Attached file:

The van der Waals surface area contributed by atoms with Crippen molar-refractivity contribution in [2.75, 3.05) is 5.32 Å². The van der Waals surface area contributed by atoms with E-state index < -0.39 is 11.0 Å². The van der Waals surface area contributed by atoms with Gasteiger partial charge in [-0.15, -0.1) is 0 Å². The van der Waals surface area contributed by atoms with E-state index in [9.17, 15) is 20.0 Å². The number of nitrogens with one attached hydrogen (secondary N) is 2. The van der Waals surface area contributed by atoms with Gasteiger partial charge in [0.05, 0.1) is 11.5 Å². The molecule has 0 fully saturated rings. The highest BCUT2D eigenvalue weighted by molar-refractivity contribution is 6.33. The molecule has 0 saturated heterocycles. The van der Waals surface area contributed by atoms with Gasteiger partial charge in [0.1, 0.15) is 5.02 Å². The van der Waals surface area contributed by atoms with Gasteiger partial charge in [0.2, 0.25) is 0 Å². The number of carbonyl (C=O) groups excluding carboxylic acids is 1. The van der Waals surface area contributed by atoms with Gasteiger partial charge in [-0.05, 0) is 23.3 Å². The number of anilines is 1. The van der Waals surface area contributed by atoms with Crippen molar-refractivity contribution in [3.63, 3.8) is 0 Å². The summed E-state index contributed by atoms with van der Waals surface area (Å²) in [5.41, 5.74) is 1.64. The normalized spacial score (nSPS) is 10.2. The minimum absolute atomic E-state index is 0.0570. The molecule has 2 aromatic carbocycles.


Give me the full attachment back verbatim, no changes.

The van der Waals surface area contributed by atoms with Crippen molar-refractivity contribution in [2.75, 3.05) is 5.32 Å². The van der Waals surface area contributed by atoms with E-state index < -0.39 is 11.0 Å². The van der Waals surface area contributed by atoms with Gasteiger partial charge in [-0.15, -0.1) is 0 Å². The van der Waals surface area contributed by atoms with E-state index in [9.17, 15) is 20.0 Å². The number of nitrogens with one attached hydrogen (secondary N) is 2. The van der Waals surface area contributed by atoms with Gasteiger partial charge in [0.05, 0.1) is 11.5 Å². The molecule has 0 fully saturated rings. The highest BCUT2D eigenvalue weighted by molar-refractivity contribution is 6.33. The molecule has 0 saturated heterocycles. The van der Waals surface area contributed by atoms with Gasteiger partial charge in [0.1, 0.15) is 5.02 Å². The van der Waals surface area contributed by atoms with Gasteiger partial charge in [0.2, 0.25) is 0 Å². The number of carbonyl (C=O) groups excluding carboxylic acids is 1. The van der Waals surface area contributed by atoms with Gasteiger partial charge in [-0.05, 0) is 23.3 Å². The number of anilines is 1. The van der Waals surface area contributed by atoms with Crippen molar-refractivity contribution in [3.63, 3.8) is 0 Å². The summed E-state index contributed by atoms with van der Waals surface area (Å²) in [5.41, 5.74) is 1.64. The normalized spacial score (nSPS) is 10.2. The minimum absolute atomic E-state index is 0.0570. The molecule has 2 aromatic carbocycles.